Thomas Whately (1726 – 26 May 1772), an English politician and writer, was a Member of Parliament (1761–1768), who served as Commissioner on the Board of Trade, as Secretary to the Treasury under Lord Grenville, and as Under-secretary of State under Lord North (1771–1772). As an M.P. he published a letter on the reasonableness of the Stamp Act, 1765, which earns him a place in the events that led to the American Revolution.
Whately was the author of Remarks on “The Budget,” or a Candid Examination of the Facts and Arguments in that Pamphlet (1765), rebutting David Hartley’s attack on Grenville’s financial schemes, and he also defended his chief in Considerations on the Trade and Finances of the Kingdom and on the Measures of the Administration since the Conclusion of the Peace (3rd edit. 1769).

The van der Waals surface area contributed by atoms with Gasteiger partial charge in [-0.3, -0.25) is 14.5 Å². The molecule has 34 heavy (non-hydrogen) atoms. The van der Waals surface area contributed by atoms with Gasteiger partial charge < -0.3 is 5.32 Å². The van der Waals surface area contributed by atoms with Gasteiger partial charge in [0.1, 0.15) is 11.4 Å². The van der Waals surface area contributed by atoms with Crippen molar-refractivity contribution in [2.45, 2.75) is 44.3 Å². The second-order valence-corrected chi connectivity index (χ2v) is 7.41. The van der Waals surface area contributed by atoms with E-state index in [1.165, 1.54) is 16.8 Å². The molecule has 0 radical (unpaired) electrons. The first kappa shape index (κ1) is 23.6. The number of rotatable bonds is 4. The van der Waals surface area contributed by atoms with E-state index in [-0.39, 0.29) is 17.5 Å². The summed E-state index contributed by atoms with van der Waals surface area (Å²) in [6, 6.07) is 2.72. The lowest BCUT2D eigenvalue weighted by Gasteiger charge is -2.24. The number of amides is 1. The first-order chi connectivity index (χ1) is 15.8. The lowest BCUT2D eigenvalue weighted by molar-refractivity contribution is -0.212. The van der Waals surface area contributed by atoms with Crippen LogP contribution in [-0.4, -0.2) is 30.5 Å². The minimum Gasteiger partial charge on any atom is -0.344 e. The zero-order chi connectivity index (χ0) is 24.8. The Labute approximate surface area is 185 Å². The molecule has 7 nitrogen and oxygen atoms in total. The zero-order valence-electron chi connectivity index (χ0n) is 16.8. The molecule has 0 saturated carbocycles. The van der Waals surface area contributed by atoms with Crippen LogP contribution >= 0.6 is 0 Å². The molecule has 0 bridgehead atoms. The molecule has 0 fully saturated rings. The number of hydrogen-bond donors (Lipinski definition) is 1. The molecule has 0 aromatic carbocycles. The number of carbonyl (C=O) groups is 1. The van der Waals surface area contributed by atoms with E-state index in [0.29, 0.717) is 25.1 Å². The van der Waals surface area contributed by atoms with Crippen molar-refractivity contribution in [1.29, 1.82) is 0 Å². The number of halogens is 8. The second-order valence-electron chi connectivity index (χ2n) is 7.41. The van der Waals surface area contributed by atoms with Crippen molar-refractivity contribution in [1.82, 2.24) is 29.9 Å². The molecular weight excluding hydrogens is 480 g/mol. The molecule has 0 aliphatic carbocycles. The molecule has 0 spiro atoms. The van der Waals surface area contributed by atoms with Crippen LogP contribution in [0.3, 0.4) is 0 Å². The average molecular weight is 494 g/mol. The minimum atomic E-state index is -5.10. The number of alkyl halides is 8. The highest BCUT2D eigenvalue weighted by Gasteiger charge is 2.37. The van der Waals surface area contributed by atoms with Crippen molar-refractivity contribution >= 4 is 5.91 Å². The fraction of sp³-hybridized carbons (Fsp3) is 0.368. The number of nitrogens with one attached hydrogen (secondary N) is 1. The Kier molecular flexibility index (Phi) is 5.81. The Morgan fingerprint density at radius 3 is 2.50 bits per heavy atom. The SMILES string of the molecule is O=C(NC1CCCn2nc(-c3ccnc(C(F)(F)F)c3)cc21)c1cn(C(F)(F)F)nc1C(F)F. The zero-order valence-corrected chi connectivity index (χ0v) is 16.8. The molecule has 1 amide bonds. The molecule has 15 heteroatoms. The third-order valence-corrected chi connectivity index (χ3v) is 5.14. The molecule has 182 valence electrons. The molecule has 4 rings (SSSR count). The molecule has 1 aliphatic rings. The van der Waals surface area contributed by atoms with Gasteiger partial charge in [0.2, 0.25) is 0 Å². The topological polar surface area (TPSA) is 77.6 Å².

Whately has sometimes been credited with the authorship of a pamphlet on the Present State of the Nation (1768; appendix, 1769), but it was drawn up, under Grenville’s supervision, by William Knox. A second pamphlet, The Controversy between Great Britain and her Colonies reviewed (1769), attributed to him and included in John Almon’s Collection of Tracts on Taxing the British Colonies in America (vol. iii. 1773), was also written by Knox.